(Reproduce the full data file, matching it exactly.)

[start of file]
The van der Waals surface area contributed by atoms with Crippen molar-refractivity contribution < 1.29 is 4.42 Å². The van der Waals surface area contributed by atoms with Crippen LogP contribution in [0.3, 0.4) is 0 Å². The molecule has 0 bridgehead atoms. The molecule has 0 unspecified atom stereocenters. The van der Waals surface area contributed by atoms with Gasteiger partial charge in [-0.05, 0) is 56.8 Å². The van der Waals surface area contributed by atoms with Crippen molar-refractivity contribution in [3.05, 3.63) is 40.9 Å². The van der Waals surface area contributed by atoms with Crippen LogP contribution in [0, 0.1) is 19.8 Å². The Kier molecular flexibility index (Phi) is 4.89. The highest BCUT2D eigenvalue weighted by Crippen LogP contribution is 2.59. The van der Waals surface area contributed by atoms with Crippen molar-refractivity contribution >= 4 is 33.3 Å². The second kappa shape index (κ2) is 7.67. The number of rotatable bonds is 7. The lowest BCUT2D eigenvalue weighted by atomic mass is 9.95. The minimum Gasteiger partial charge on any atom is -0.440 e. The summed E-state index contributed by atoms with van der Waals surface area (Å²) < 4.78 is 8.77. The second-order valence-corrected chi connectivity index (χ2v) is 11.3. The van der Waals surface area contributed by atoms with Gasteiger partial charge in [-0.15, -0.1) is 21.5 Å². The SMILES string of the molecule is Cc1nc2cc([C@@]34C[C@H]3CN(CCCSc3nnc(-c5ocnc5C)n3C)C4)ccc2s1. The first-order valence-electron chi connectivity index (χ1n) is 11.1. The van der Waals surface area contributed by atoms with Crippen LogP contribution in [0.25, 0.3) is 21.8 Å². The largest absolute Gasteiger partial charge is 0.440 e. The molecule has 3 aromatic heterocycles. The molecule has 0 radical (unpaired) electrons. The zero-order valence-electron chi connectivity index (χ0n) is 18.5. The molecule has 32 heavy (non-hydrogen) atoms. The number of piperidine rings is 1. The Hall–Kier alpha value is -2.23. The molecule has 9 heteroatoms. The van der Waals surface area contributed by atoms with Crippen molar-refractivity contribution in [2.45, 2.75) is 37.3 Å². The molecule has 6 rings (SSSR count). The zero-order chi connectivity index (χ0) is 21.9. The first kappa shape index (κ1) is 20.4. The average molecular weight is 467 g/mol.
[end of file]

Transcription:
The van der Waals surface area contributed by atoms with Crippen molar-refractivity contribution < 1.29 is 4.42 Å². The van der Waals surface area contributed by atoms with Crippen LogP contribution in [0.3, 0.4) is 0 Å². The molecule has 0 bridgehead atoms. The molecule has 0 unspecified atom stereocenters. The van der Waals surface area contributed by atoms with Gasteiger partial charge in [-0.05, 0) is 56.8 Å². The van der Waals surface area contributed by atoms with Crippen molar-refractivity contribution in [3.05, 3.63) is 40.9 Å². The van der Waals surface area contributed by atoms with Crippen LogP contribution in [0, 0.1) is 19.8 Å². The Kier molecular flexibility index (Phi) is 4.89. The highest BCUT2D eigenvalue weighted by Crippen LogP contribution is 2.59. The van der Waals surface area contributed by atoms with Crippen molar-refractivity contribution >= 4 is 33.3 Å². The second kappa shape index (κ2) is 7.67. The number of rotatable bonds is 7. The lowest BCUT2D eigenvalue weighted by atomic mass is 9.95. The minimum Gasteiger partial charge on any atom is -0.440 e. The summed E-state index contributed by atoms with van der Waals surface area (Å²) < 4.78 is 8.77. The second-order valence-corrected chi connectivity index (χ2v) is 11.3. The van der Waals surface area contributed by atoms with Gasteiger partial charge in [-0.15, -0.1) is 21.5 Å². The SMILES string of the molecule is Cc1nc2cc([C@@]34C[C@H]3CN(CCCSc3nnc(-c5ocnc5C)n3C)C4)ccc2s1. The first-order valence-electron chi connectivity index (χ1n) is 11.1. The van der Waals surface area contributed by atoms with Crippen LogP contribution in [0.25, 0.3) is 21.8 Å². The largest absolute Gasteiger partial charge is 0.440 e. The molecule has 3 aromatic heterocycles. The molecule has 0 radical (unpaired) electrons. The zero-order valence-electron chi connectivity index (χ0n) is 18.5. The molecule has 32 heavy (non-hydrogen) atoms. The number of piperidine rings is 1. The Hall–Kier alpha value is -2.23. The molecule has 9 heteroatoms. The van der Waals surface area contributed by atoms with Crippen molar-refractivity contribution in [2.45, 2.75) is 37.3 Å². The molecule has 6 rings (SSSR count). The zero-order chi connectivity index (χ0) is 21.9. The first kappa shape index (κ1) is 20.4. The average molecular weight is 467 g/mol.